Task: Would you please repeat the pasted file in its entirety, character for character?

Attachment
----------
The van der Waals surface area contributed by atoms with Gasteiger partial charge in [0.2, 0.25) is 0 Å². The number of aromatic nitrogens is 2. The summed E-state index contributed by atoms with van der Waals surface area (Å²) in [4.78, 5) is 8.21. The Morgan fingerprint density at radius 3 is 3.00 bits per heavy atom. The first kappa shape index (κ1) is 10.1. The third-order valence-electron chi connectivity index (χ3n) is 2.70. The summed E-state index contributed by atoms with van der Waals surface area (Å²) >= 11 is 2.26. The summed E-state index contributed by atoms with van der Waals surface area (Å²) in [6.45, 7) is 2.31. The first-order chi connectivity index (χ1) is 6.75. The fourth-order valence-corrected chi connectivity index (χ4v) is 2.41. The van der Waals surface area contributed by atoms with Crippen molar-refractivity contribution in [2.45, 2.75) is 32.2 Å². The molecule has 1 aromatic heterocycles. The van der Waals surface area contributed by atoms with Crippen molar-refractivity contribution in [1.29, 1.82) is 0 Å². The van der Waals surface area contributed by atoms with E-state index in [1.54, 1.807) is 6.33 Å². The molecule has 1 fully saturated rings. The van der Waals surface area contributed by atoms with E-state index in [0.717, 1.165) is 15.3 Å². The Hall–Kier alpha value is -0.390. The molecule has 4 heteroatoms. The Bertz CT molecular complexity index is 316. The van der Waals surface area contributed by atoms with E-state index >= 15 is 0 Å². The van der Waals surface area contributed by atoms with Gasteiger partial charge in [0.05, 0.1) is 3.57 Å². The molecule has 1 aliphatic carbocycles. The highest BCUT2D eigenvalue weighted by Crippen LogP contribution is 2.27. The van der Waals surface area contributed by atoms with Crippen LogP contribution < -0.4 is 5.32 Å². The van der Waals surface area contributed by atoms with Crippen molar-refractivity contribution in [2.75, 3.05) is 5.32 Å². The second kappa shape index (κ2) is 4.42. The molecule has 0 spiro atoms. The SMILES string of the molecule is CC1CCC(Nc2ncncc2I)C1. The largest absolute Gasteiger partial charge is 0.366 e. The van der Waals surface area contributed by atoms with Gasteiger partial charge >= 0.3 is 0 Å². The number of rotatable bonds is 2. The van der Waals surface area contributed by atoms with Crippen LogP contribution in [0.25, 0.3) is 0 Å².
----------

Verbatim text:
The van der Waals surface area contributed by atoms with Gasteiger partial charge in [0.2, 0.25) is 0 Å². The number of aromatic nitrogens is 2. The summed E-state index contributed by atoms with van der Waals surface area (Å²) in [4.78, 5) is 8.21. The Morgan fingerprint density at radius 3 is 3.00 bits per heavy atom. The first kappa shape index (κ1) is 10.1. The third-order valence-electron chi connectivity index (χ3n) is 2.70. The summed E-state index contributed by atoms with van der Waals surface area (Å²) >= 11 is 2.26. The summed E-state index contributed by atoms with van der Waals surface area (Å²) in [6.45, 7) is 2.31. The first-order chi connectivity index (χ1) is 6.75. The fourth-order valence-corrected chi connectivity index (χ4v) is 2.41. The van der Waals surface area contributed by atoms with Crippen molar-refractivity contribution in [2.45, 2.75) is 32.2 Å². The molecule has 1 aromatic heterocycles. The van der Waals surface area contributed by atoms with Crippen molar-refractivity contribution in [1.29, 1.82) is 0 Å². The van der Waals surface area contributed by atoms with E-state index in [1.54, 1.807) is 6.33 Å². The molecule has 1 fully saturated rings. The van der Waals surface area contributed by atoms with E-state index in [0.717, 1.165) is 15.3 Å². The Hall–Kier alpha value is -0.390. The molecule has 4 heteroatoms. The Bertz CT molecular complexity index is 316. The van der Waals surface area contributed by atoms with E-state index >= 15 is 0 Å². The van der Waals surface area contributed by atoms with Gasteiger partial charge in [0.05, 0.1) is 3.57 Å². The molecule has 1 aliphatic carbocycles. The highest BCUT2D eigenvalue weighted by Crippen LogP contribution is 2.27. The van der Waals surface area contributed by atoms with Crippen LogP contribution < -0.4 is 5.32 Å². The van der Waals surface area contributed by atoms with Crippen molar-refractivity contribution in [2.75, 3.05) is 5.32 Å². The second kappa shape index (κ2) is 4.42. The molecule has 0 spiro atoms. The SMILES string of the molecule is CC1CCC(Nc2ncncc2I)C1. The largest absolute Gasteiger partial charge is 0.366 e. The van der Waals surface area contributed by atoms with Gasteiger partial charge >= 0.3 is 0 Å². The number of rotatable bonds is 2. The van der Waals surface area contributed by atoms with Crippen LogP contribution in [0.25, 0.3) is 0 Å².